On university-level sustainability programs, for example:



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Tags: business practice · Energy · energy efficiency · political symbols

7 responses so far ↓

  • 1 BruceMcF // Jun 30, 2011 at 10:34 am

    My primary concern with this messaging is not the framing and the content, but with who will carry it?

    Some of our most indefatiguable advocates will balk at the W. Others will balk at an perceived swipe at the actual UMW, which seems to have been as useful in the fight for clean energy as its possible for a mine workers union to be.

    MC-BB would be Military / College / Big Box, and also overlay on Emcee BB as in silver BB’s.

    Not brilliant, I realize, but I’m starting slow this morning.

  • 2 Hopeful Skeptic // Jul 1, 2011 at 12:48 am

    This is an interesting approach, Adam.

    I’m pretty opposed to all things walmart… but they are huge power. And if they actually are doing something good with that power, I’m willing to support them – well at least those good parts of their behavior.

    I heard a story on NPR the other day ( ) that walmart has instituted a huge program to get their unsellable food to the needy via foodbanks, rather than the much easier choice of just tossing it out. Sure they may be doing it mostly for the PR… but does that really matter to the people who get the food? To them, the food is just as real, no matter what the underlying reason is. I feel the same way with a lot of the “green washing”… if the actions are genuinely good for the environment, who really cares if the company is just doing it be able to “say they are doing it”?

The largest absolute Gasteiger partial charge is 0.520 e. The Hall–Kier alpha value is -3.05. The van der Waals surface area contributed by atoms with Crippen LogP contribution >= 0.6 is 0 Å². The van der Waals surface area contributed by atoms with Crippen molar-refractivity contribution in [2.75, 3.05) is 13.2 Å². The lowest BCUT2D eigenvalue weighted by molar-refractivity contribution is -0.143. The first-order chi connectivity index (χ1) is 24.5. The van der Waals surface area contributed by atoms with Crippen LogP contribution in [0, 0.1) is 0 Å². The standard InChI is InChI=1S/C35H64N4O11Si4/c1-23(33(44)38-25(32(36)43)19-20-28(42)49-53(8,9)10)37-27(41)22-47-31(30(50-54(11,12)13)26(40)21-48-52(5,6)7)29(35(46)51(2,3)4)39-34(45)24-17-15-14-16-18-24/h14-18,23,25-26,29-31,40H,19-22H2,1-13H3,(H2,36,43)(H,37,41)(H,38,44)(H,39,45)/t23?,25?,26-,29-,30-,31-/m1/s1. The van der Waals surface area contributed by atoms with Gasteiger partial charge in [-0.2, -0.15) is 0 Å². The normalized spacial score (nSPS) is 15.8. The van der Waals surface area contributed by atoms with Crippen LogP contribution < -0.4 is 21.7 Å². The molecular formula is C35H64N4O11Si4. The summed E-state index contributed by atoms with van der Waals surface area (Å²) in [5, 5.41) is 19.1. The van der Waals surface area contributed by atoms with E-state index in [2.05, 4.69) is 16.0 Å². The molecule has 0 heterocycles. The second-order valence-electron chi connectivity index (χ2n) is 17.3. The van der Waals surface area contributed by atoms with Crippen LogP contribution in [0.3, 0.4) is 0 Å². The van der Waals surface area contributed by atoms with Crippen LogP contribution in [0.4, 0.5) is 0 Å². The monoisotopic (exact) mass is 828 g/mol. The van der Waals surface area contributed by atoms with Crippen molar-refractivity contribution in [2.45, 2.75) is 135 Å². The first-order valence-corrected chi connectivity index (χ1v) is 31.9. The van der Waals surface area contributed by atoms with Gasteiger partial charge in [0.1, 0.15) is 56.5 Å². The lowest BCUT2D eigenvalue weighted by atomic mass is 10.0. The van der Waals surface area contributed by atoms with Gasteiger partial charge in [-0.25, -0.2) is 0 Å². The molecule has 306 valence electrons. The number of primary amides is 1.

This is somewhat off topic, but some guy at a Honda dealership told me that Toyota started making hybrids just to be able “say they were doing it”. Well that led them to being the global leader in hybrid car sales. So does it matter what their initial motivation was? The point is they actually DID IT. This whole conversation happened when I asked when Honda was going to make an electric vehicle, and the guy said that it was a money loser (just as the Prius was in the beginning) and Chevy and Nissan were just doing it as a novelty to say they can. But I pointed out that that doesn’t matter … because they are DOING IT… in a few years, they will be the leaders, just as Toyota is now for hybrids.

    Now, universities are an area where I can speak with a bit more authority. It’s easy for private universities like Stanford and Harvard – with their huge endowments and no need to answer to state governments – to make significant investments in greening their campuses. On the other hand, public universities, such as the UC where I am, have a huge amount of bureaucratic inertia and very little expendable cash (and getting less every year). So even with the most motivated, progressive student bodies pushing them, it’s difficult to make big changes at any pace faster than what would be called “glacial”. That being said, it is vitally important to focus on the educational aspects of greening at universities, because that will only help things down the road when those kids go out into the world.

    Ultimately, it think UMW approach could be used effectively – especially to combat against the conservative pet-position that environmentalism is bad for business. It’s also nice as evidence against the idea that environmentalists want humans to go back to living in caves with no electricity. On the other hand, I have a feeling that people who believe that won’t be convinced by any amount of evidence. So, that leads me to ask, who is your intended audience with this message?